by Ralph Peters [author, novelist]

No matter how gently you pet a snake, it’s not going to love you back. And faith-fueled fanatics always show their fangs in the end.

Nobody seems to learn. Again and again, states imagine that they can use and control Islamist extremists. Then the terrorists turn against their “masters.”

That’s what happened last Monday in Pakistan, when Muslim militants brazenly struck a police academy near the Indian border — far from the lawless tribal regions. The terrorists killed seven cops and two civilians. Nearly a hundred officers suffered wounds during the siege.

The terrorists blew themselves up, rather than be captured. They knew Allah would welcome them. The one captured fanatic meant to die.

Pakistan’s homegrown jihadis began with local takeovers in the back country. In response, the government — which had backed the Taliban in the hope of controlling Afghanistan — tried to cut deals.

But the deals only helped the extremists, ceding them territory. Their attacks spread to major cities, such as Peshawar and Quetta. Then terror crossed the Indus River into the heartland. Benazir Bhutto was assassinated. Islamabad’s Marriott Hotel suffered a catastrophic bombing. Even Sri Lanka’s visiting cricket team was marked for death.

Now the terrorists have reached right across Pakistan to mount a frontal assault on a police academy. Give ’em credit — that took guts.

And fervor. Fired by visions of serving an angry god, the terrorists are sure that they’re bound to win, that all those of weaker belief will fall before them. Nothing short of death will make them quit.

The story isn’t new. The US supported Muslim fanatics against the Soviets in Afghanistan. At the time, it seemed awfully clever. After all, the mujahedin were the baddest hombres in the Hindu Kush, willing to fight on after others quit.

Of course, we didn’t take faith’s power seriously. We still don’t. Washington continues, frantically, to deny that belief has anything to do with religious terrorism.

Inevitably, the serpents bit those who imagined they were pets. We’re still getting fanged. The Saudis, who funded al Qaeda enthusiastically, learned to their horror that even their own abusive Wahhabism wasn’t cruel enough for Allah’s avengers.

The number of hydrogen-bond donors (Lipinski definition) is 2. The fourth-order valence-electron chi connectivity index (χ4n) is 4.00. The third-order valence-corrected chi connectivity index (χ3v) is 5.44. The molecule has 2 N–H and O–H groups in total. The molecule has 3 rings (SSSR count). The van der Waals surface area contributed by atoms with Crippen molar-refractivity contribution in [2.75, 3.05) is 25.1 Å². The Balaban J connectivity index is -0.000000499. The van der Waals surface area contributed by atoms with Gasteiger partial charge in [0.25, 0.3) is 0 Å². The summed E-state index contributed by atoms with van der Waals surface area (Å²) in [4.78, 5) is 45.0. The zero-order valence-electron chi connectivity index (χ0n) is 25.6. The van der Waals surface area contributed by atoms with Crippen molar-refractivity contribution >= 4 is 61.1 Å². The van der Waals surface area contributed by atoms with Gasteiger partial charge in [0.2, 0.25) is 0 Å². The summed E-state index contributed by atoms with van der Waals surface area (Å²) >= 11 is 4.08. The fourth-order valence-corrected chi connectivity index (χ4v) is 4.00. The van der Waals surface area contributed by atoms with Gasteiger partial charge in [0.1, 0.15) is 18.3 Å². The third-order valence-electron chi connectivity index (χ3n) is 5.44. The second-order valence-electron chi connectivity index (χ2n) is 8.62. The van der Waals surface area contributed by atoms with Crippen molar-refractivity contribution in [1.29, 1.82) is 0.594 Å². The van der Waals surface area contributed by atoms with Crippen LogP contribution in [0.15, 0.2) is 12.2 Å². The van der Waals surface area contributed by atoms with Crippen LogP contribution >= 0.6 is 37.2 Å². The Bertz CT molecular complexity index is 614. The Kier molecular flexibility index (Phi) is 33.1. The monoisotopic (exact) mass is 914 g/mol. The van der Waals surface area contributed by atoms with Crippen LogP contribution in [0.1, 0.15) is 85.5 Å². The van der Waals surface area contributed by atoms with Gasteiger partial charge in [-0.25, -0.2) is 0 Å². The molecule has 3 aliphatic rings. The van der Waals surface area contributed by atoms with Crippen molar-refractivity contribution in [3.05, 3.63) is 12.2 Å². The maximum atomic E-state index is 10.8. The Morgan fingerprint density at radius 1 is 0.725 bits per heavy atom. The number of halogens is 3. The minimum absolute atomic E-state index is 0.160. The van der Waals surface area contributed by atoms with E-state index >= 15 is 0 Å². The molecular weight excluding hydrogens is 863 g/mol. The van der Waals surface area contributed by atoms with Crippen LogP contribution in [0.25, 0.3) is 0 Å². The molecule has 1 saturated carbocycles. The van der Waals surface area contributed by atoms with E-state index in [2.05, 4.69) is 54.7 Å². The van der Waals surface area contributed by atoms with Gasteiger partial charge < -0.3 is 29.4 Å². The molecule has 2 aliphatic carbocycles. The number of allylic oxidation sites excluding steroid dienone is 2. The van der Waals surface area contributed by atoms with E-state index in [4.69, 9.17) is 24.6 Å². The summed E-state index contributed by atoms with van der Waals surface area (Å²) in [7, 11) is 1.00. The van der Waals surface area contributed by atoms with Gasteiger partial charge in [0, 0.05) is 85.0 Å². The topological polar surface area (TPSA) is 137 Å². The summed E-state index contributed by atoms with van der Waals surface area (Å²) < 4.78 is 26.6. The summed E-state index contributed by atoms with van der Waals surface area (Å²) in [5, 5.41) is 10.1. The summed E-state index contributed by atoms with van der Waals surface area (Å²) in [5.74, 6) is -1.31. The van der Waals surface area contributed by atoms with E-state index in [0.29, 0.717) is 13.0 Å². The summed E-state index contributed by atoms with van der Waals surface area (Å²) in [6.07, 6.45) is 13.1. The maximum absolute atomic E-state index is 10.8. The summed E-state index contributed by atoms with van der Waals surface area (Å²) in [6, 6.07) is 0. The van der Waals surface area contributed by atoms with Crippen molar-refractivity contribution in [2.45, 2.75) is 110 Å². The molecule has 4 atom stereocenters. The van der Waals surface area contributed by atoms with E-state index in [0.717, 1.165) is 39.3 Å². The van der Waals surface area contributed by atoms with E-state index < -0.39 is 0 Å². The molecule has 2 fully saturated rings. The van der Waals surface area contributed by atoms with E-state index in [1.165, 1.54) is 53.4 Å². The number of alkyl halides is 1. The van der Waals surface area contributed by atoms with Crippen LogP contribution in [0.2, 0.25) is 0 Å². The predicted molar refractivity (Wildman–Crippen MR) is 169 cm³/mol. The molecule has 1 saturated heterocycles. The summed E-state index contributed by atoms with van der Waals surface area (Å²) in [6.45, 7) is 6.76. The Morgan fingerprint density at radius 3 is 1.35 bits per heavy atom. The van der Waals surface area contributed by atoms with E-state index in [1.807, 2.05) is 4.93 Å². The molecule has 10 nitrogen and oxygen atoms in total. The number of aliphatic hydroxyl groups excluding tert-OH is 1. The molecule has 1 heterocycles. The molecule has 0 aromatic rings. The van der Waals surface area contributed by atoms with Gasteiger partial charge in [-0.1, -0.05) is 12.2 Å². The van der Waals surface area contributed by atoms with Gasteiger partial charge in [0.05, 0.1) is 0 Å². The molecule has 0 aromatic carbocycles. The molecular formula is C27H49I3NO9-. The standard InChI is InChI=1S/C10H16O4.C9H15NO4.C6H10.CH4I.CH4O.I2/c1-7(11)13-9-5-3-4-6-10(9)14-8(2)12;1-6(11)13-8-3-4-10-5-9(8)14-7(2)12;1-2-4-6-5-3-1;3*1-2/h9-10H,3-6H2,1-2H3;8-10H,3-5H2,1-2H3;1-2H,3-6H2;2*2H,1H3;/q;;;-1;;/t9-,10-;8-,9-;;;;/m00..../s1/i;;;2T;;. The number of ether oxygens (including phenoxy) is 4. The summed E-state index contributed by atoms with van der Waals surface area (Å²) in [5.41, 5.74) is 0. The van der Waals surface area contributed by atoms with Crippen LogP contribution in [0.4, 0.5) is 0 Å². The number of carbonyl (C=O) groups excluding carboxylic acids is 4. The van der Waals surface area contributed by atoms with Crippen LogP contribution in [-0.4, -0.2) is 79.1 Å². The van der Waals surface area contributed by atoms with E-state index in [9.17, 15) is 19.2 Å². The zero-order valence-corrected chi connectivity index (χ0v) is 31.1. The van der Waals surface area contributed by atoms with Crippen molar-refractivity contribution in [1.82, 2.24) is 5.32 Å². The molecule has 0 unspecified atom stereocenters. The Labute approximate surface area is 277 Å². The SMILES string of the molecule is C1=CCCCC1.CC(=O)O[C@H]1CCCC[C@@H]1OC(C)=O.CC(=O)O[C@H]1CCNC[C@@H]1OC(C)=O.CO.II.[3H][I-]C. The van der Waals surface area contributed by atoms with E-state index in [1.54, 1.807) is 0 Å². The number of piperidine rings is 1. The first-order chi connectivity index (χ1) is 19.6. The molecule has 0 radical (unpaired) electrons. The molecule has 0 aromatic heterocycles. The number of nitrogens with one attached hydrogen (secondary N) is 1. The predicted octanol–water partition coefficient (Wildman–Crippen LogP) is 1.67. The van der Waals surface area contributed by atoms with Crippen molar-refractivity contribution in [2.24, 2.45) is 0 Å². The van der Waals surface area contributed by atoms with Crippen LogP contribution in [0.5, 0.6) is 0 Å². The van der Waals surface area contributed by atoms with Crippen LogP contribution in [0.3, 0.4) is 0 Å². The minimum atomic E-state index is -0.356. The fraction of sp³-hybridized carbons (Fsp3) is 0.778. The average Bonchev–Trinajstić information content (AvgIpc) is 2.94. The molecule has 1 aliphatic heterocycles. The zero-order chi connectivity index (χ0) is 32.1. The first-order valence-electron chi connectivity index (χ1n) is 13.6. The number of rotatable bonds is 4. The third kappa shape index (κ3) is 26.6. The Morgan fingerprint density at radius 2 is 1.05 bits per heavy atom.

Not so long ago, some Israelis hoped that the newborn Hamas would be a useful tool to weaken the PLO’s grip on the Palestinians. The bad news is they were right.

The phenomenon shows up in secular history, as well. During the Weimar Republic, German conservatives were confident that they could exploit that down-market ex-corporal and his Brownshirts, then brush them aside. (Slow learners, the same Germans had viewed Lenin and his Bolsheviks as useful mischief-makers.)

Never underestimate a fanatic’s fanaticism.

Dealing with religious extremists is the toughest challenge of all. They have one great advantage over the rest of us: True believers submerge their lives in their cause. Our own leaders — or Pakistanis or Saudis — may act in the national interest, but they’re always aware of their personal interests, as well.

Faith-inspired terrorists are not only willing but often impatient to die for their cause. That trumps working overtime in Washington.

When dealing with those who believe they’re on a mission from their god, our cult of negotiations plays into their hands. They’ll break any agreement, when the time is right. A deal isn’t a deal. Unbelievers have no standing.

Nor is this only a problem for the Muslim world. Indian politicians have unleashed Hindu extremists and may find their rage uncontainable one day. Any politician, anywhere, who thinks he can exploit religious fanatics with impunity is dancing with cobras.

Pakistan can no longer get the serpents it nurtured back into the basket. Even Iran may find that the Shia terrorists it encourages may fail to be charmed by Tehran’s magic flute when a crisis comes.

When governments seek to manipulate religion to their own ends, they’re not just playing with fire. They’re playing with hellfire. ExileStreet

NY Post / copyright 2009 NY Post

Ralph Peters is Fox News’ strategic analyst. His latest book is “Looking For Trouble: Adventures in a Broken World.”

Ralph Peters is a retired Army officer and the author of 19 books, as well as of hundreds of essays and articles, written both under his own name and as Owen Parry. He is a frequent columnist for the New York Post and other publications.

Leave a Reply